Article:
Ram Report: Basketball players separated by 30 years compare experiences


Rams basketball players Wes Butterfield ’91, who came to Cornell from Florida, and Rose Shimaoka ’20, who came from Hawaii, compared their experiences on campus during a Zoom call. Their conversation was edited for length.

Rose Shimaoka '20ROSE: I found Cornell online. A family friend sent a highlight video to Coach Brase, and he invited me to visit. I thought, why not? I loved the girls, the small community, and how everyone knew each other. I loved the block plan for sure. Something called me to do something new. I wanted to go far away from home as well.

WES:  I never visited the school. I was far away from home, a person of color, didn’t know hardly anyone on campus, and during New Student Orientation my roommate and I didn’t go to anything. But I had no intentions of ever leaving. I just had the greatest experience. Those four years were so wonderful.

ROSE: Wow, that’s so funny that you didn’t go to orientation. I thought it was a big thing, so I set three alarms because I was still adjusting to the time zone difference. The basketball girls were there and checked up on me. There were also some in my grade from California and Colorado, and we bonded over being far away from home. 

WES: We have lots of the same memories, like meeting those basketball guys. That’s part of what kept me going and thinking about coming back and working hard. It’s that bond that you have with your teammates. That’s one of those things that spans generations. 

ROSE: I totally agree. If I wasn’t in sports, I don’t think I would’ve stayed for four years. They really helped me when I got homesick during the winter. We did a lot of things as a team. We did Chili Cookoff on Main Street, visited the nursing home and the Mount Vernon elementary school. We also did faculty feast week, each inviting at least one faculty or staff member to eat lunch with us as a team.

Wes Butterfield ’91 (right) with Scott Denker ’91 and Coach Gary Grace.
Wes Butterfield ’91 (right) with Scott Denker ’91 and Coach Gary Grace.

WES: Rose, we never did anything like that! That sounds so great. I had a great experience, but I don’t have those kinds of memories of doing things in the community. We played hard, we practiced hard. Cornell gave us space to do other things—a good balance between academics and extracurriculars. I think that’s terrific that Cornell does that now. 

ROSE: That’s another reason I came—they told me all the things they do. We got involved with other sports as well. Coe games were the games that brought everybody together. Nonathletes and athletes.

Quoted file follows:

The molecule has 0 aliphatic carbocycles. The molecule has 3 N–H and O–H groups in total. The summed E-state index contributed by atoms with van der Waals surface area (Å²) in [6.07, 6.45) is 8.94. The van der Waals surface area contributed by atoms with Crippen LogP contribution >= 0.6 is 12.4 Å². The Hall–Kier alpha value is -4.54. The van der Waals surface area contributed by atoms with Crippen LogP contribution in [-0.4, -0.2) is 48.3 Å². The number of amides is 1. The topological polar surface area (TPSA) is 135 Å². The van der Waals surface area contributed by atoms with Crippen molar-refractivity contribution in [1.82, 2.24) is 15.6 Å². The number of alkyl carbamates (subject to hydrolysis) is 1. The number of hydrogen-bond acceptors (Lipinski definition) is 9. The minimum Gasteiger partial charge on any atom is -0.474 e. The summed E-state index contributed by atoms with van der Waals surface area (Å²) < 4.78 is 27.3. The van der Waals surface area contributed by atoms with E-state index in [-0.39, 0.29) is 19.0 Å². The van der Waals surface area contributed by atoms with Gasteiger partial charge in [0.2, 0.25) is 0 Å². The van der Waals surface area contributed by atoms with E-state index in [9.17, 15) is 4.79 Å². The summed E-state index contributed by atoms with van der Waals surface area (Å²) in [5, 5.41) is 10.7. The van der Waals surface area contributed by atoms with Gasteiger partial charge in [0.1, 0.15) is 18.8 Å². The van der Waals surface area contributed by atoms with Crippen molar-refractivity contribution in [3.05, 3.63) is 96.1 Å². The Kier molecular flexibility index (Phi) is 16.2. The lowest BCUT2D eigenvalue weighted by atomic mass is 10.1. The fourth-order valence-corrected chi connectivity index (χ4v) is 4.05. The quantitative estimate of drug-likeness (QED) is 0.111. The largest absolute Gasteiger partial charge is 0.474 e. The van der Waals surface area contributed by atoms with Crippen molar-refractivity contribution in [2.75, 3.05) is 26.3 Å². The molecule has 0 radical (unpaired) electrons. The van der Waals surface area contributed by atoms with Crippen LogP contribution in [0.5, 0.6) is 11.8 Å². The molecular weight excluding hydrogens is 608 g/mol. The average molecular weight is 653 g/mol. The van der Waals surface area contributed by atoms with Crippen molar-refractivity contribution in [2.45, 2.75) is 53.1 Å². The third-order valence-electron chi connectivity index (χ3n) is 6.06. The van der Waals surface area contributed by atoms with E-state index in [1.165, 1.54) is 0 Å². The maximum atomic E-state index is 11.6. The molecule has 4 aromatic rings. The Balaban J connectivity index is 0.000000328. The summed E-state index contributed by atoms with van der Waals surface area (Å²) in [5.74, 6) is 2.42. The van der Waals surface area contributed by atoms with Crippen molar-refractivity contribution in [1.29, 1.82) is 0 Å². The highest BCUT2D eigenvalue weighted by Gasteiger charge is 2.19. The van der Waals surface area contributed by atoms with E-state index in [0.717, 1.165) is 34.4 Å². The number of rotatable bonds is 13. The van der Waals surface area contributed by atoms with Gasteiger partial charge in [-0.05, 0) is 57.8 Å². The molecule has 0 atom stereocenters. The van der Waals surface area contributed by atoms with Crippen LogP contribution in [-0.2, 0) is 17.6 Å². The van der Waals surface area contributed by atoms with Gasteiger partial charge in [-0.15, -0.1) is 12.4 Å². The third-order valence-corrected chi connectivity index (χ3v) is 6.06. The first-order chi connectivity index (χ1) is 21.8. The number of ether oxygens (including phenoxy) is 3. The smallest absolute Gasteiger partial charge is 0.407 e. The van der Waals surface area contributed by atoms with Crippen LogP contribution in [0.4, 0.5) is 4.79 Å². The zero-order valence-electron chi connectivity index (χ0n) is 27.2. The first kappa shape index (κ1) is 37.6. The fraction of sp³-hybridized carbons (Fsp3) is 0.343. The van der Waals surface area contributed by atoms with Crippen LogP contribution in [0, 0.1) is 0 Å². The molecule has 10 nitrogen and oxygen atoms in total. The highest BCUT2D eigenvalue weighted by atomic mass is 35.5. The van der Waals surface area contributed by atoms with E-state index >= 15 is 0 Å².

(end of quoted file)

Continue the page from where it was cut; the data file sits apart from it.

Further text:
WES: It’s always been that way. That was the game that we marked on the calendar at the beginning of the season. Everybody wanted to score that first bucket. When the toilet paper flew, we’d take our technical, clean up the floor, and keep on playing. 

ROSE: Yes, I think everyone was so hyped. I was nervous, but hyped. You would go out and see so many people in the stands holding the TP and waiting for that first bucket. My freshman or sophomore year, I made the first bucket. I love the tradition. It’s meaningful.

WES:  What’s your favorite basketball moment?

ROSE: Sophomore year winning the conference championship game.

WES: We won conference at least a couple years. One of the nice things about DIII, I can say I competed in a track meet and played in a basketball game on the same day. It was neat that Cornell gave me the opportunity. 

Rose, talk about being a person of color on campus.

ROSE: My freshman year I started to realize that I was in a PWI [predominantly white institution], and I kind of felt weird. But there were a bunch of other Asians and people from China and Japan that I got to be friends with, and other people from Hawaii. BACO, which is the Black Awareness Cultural Organization, helped out too. I thought Cornell did a good job of intertwining the cultures. I applaud Cornell for all they have done to improve inclusiveness and diversity on campus. 

WES: That was probably lacking when I was a student there, but I always felt welcomed. I lived on zero deck of Olin Hall. The entire residence hall was all men. My floor was a terrifically diverse floor. We had a great time. I always felt welcomed and supported, particularly by my floormates.

ROSE: I agree with you on that. I never once felt unwelcome at Cornell. Plus I was a person wanting to learn other people’s culture and lifestyle.

WES: When you think back over your four years at Cornell, what would you tell somebody interested in playing sports or coming to Cornell?

ROSE: I would just say try whatever is calling your name or sparking your interest because everyone is willing to accommodate you. 

WES: I would agree with that. The biggest takeaway was, everyone wanted to win so much but we also balanced that with making sure we could graduate in four years, and we did many other things. I’m a big believer in the liberal arts. Try lots of things and see what sticks. You leave a changed person and hopefully for the better.

ROSE: That’s for sure. Coming into Cornell I was very shy. I ended my senior year getting involved with the community and the school. Definitely, my teammates and friends helped me reel it back in if I ever got stressed out. They were my second family that I wouldn’t trade for anything in the whole wide world.

Butterfield majored in history and is senior vice president, consulting services, at Ruffalo Noel Levitz. Shimaoka, who majored in kinesiology-exercise science, is a medical screener and a rehabilitation behavior technician.